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Margaret Ann Spence > BLOG > 2017 > November

Consolation


At Thanksgiving my friend Linda Larson sent me Annie Prouix’s National Book Awards Speech, given November 15. Some called it gloomy, with its lamentation about the present state of the world. But Prouix ended on a hopeful note. She read this poem by Wislawa Szymborska. As in the third stanza, maybe all of us who’ve lived long enough have “earned the right to happy endings, at least in fiction”.

That’s why I write romance, or rather, its sister, Women’s Fiction. I disagree with those who say it doesn’t deserve its own genre (but that’s another discussion). After all, it is women who must stay positive, as we’re the ones who bring forth the next generation.

Consolation
By Wislawa Szymborska
Translated by Clare Cavanagh

Darwin.
They say he read novels to relax,
But only certain kinds:
nothing that ended unhappily.
If anything like that turned up,
enraged, he flung the book into the fire.

True or not,
I’m ready to believe it.


Scanning in his mind so many times and places,
he’d had enough of dying species,
the triumphs of the strong over the weak,
the endless struggles to survive,
all doomed sooner or later.
He’d earned the right to happy endings,
at least in fiction
with its diminutions.

Hence the indispensable
silver lining,
the lovers reunited, the families reconciled,
the doubts dispelled, fidelity rewarded,
fortunes regained, treasures uncovered,
stiff-necked neighbors mending their ways,
good names restored, greed daunted,
old maids married off to worthy parsons,
troublemakers banished to other hemispheres,
forgers of documents tossed down the stairs,
seducers scurrying to the altar,
orphans sheltered, widows comforted,
pride humbled, wounds healed over,
prodigal sons summoned home,
cups of sorrow thrown into the ocean,
hankies drenched with tears of reconciliation,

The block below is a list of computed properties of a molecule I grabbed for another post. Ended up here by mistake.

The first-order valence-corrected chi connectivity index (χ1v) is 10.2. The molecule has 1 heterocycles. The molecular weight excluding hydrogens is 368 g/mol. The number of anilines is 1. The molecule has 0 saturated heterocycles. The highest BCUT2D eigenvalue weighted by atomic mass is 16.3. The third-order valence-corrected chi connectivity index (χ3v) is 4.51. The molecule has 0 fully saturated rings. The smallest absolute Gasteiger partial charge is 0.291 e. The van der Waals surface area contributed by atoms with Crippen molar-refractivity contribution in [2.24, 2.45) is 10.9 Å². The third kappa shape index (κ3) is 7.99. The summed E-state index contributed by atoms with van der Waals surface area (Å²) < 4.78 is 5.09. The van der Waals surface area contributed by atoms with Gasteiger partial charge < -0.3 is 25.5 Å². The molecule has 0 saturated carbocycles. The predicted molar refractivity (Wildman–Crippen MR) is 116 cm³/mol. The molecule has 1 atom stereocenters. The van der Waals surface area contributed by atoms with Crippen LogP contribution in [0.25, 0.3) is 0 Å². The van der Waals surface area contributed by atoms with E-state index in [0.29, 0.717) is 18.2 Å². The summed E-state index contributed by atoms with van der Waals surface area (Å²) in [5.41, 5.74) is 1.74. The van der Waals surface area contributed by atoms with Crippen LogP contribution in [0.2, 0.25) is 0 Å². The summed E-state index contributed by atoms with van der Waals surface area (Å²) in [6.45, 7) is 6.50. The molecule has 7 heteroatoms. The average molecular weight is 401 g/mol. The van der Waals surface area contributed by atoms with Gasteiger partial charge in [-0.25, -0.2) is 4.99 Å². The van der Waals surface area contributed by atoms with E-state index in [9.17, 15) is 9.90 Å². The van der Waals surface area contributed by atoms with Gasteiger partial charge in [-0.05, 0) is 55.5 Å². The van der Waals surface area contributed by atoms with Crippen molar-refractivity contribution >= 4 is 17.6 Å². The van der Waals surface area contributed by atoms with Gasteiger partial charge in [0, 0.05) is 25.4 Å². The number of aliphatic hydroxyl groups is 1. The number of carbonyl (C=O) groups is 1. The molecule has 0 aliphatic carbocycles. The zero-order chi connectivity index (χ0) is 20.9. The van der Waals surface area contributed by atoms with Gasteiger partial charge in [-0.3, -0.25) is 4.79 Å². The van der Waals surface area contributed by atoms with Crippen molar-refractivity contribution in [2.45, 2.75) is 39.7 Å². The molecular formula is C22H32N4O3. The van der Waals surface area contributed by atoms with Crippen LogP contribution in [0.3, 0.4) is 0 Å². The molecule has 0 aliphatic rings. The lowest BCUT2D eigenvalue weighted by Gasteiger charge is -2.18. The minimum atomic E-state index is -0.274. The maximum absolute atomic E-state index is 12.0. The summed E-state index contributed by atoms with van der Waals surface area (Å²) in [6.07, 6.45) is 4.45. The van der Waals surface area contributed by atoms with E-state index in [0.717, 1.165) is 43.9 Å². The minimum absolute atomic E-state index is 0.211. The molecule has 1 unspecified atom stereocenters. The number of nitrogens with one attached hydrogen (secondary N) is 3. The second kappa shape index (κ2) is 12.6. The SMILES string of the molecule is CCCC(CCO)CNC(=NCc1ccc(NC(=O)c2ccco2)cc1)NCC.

general merriment and celebration,
and the dog Fido,
gone astray in the first chapter,
turns up barking gladly
in the last.

The Miniaturist


By Jessie Burton

Harper Collins, Ecco Paperback Edition, 2015

Sometimes you read a debut novel and you think, this simply cannot be the work of a first-time author. The originality of the subject matter, the world building, and the believable growth of the characters are all marks of a very experienced writer. Yet all these characterize this book by English writer Jessie Burton.

No wonder it was a New York Times best-seller.

In the Rijksmuseum, Amsterdam, is a “cabinet house” or large dollhouse, once owned by a woman name Petronella Oortman, who lived in the seventeenth century. As lovers of this historical period know, the late 1600’s was the apogee of the United Provinces of the Netherland’s influence in the world. The merchants of the VOC, the Dutch East India Company, brought wealth and fame to Holland. The comfortable lifestyle of its wealthy and middle classes have been conveyed to us through the paintings of the Dutch masters, Vermeer, Rembrandt, Frans Hals, Pieter de Hooch, Judith Leyster and others.

In The Miniaturist, Jessie Burton imagines the life of Petronella, “Nella”, the bride of an Amsterdam merchant named Johannes Brandt. He gave the cabinet to his wife as a wedding gift. In Burton’s telling, the cabinet’s maker is not only an artistic virtuoso, but prescient as well. The tiny items created to be set inside the cabinet include uncanny likenesses of the house’s human and animal inhabitants. They also offer jarring portents of future events. Nella’s disturbance at these weird gifts mirrors her growing unease at secrets she fears are held by her husband and his sister, Marin.

As Nella uncovers the truth about the family she has married into, she grows in maturity and compassion. Burton’s skill in portraying this is remarkable. As the story progresses we learn much about the social repression that accompanied the commercial success of Calvinist Holland. At the same time, the quasi-democratic values held by the Dutch, their belief in capitalism rather than a class system based on aristocracy, and their emphasis on domestic cleanliness, order and financial security make this era more accessible to us than other periods of history.

When we look back at history, we can only imagine what it was like to live then and there. The novelist’s job is to bring the past to life. Burton has taken liberties in that the real Petronella Oortman was a wealthy widow by the time she married merchant Johannes Brandt, while in the book Nella is a naïve eighteen-year- old, and the fate of Brandt propels the book’s plot. Burton has taken an historical person and surrounded her with a dose of magic, both literally, as told in this story, and metaphorically, as in the skill of her writing.

This is a wonderful book.